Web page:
Meanwhile, however, Harry Glück’s central concern moves in an even broader, even more existential context. While 40 years ago the question was: “What does man need in order to live well in the urban world,” today’s answers must be found globally and on a massive scale under changing environmental conditions.

Even the most cautious forecasts predict global population growth of at least 50% for this century; moreover, in a few decades people will be living almost exclusively in cities. What does this mean? What must humanity do to ensure the conditions for its survival? Climate change, extinction of species, scarcity of raw materials are the issues that concern us today. The rapidly growing population of the globe with the successful species homo sapiens sapiens is constantly exacerbating environmental problems. The contribution that cities make to this aggravation is enormous. On the agenda of every politician, urbanist, architect and citizen should therefore be the question: “What can we contribute in our respective fields of expertise, with our daily actions, to mitigate and, as far as possible, absorb the threatening developments? However, the demand for sustainability is often asked in a very general way or then again in a very detailed way, and most answers refer to clearly defined areas. Comprehensive perspectives for a different urban living environment adapted to the new conditions rarely emerge.

With their greenery avant la lettre, the Glückbauten point to a strategy that is important in several respects: plants offer an efficient – and at the same time cost-effective – mitigation of the problems that our urban deserts, the cities, are increasingly having to contend with. Leaf green from trees, on roofs and on house walls can reduce temperatures enormously during hot summer periods; differences of 3 to 13 degrees have been measured. Various research institutions have presented their findings. However, chlorophyll can do more than that: by ‘breathing’ through the leaves, it binds fine substances, which are then released into the sewage system during the next rainfall, thus purifying the air – and saving lives in the process: the high number of deaths from particulate pollution has just been corrected upwards again. But there is more: the water overload of the now so frequently occurring torrential rain, which leads to flooding because the sewerage systems are not calculated for it, is slowed down and at the same time reduced by the plant growth. And last but not least, the feast for the eyes of the green is good for body and soul: people recover faster when they can look at green, depressions are alleviated, people become calmer and more balanced. Bringing nature into the city, greening buildings is a simple measure – if it were a simple measure, it has to be said that most of the architects did not still have modernist architecture in mind, which demands a sharp distinction between green and architecture. The important contribution that urban green can make to our future is largely negated. Architects continue to place bare buildings in a petrified environment that turns into “urban heat islands” during the warm periods of the year. “Green facades obstruct the view of the architecture,” is an often heard objection from this side.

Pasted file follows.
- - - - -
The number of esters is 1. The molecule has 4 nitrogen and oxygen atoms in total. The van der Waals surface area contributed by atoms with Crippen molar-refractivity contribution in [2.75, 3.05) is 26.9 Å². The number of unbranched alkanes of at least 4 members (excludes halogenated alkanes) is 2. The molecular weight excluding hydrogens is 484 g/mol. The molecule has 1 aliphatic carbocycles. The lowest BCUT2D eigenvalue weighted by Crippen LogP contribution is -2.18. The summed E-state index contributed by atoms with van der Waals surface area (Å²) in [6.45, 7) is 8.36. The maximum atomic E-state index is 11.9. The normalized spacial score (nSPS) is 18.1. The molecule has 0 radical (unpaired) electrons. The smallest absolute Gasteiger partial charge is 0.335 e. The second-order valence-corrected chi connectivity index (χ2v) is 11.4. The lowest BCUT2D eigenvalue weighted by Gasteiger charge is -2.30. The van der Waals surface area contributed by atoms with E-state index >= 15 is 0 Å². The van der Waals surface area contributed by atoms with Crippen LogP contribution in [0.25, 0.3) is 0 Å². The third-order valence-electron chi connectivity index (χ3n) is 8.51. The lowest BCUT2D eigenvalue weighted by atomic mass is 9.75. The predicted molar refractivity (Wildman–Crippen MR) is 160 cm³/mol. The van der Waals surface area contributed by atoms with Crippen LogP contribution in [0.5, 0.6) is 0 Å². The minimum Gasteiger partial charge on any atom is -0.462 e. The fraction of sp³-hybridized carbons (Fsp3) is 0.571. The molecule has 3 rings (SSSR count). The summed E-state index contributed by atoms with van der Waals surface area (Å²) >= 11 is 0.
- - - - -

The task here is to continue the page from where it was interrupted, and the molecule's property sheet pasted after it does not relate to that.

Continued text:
Harry Glück never took such a position. His architecture of integrating greenery into buildings has always placed the well-being of the residents first, not architectural form as an absolute factor. His interest in the concept of Biotope City, in the idea of the dense city as nature, shows his alertness and openness to the new comprehensive challenges to structure and form that our cities face today. Biotop City – the city as nature’ is the logical continuation of what has been a central theme of his work over the past four decades.

Reason enough for me to happily accept Harry Glück’s invitation and fly to Vienna. Inspired discussions and project considerations followed – and finally even half a move from Amsterdam, of course to a ‘Glück-apartment’. The first product of our joint considerations, a residential castle at the Altmannsdorfer Dreieck, completely greened on all sides, was, of course, under the strict Viennese approval procedures a step to far into the green future: its vertical green felt victim to the fire regulations. But Harry Glück, clever and persistent as always, was not discouraged, and the second project is now in the starting blocks: a whole BIOTOP CITY of about 1,000 apartments, a school, kindergartens, local shops and of course the obligatory swimming pools on the roof – located on the Wienerberg, a contrast to Wienberg City on the other side of the street, one of the sins of architects and investors, one also can find in Vienna. By this Project, the ‘Biotope City Wienerber. has the course been set for a new urban development and a new architecture that will meet the challenges of the future.

Post scriptum summer 2020: Meanwhile, the Biotope City Wienerberg is almost finished. End of this year all residents wil have moved in –  then, it wil take another one to three years untill all buildings will be enbedded in green: trees, gardens, no cars, and will be estendedly show green on the roofs and the façades. The Internation Building Exhibition Vienna 2022 (IBA 2022) has already chosen this project as possible pilot one. You can find extended information about the project on a booklet edited by the IBA, online version on the site of Biotope City Journal, with the title ‘Hidden Treasures’


This article is published in a Monography of the work of Harry Glück and his buildings, edited by Reinhard Seiss (Hg.), Harry Glück. Wohnbauten Müry. Salzmann Verlag, Salzburg, 2014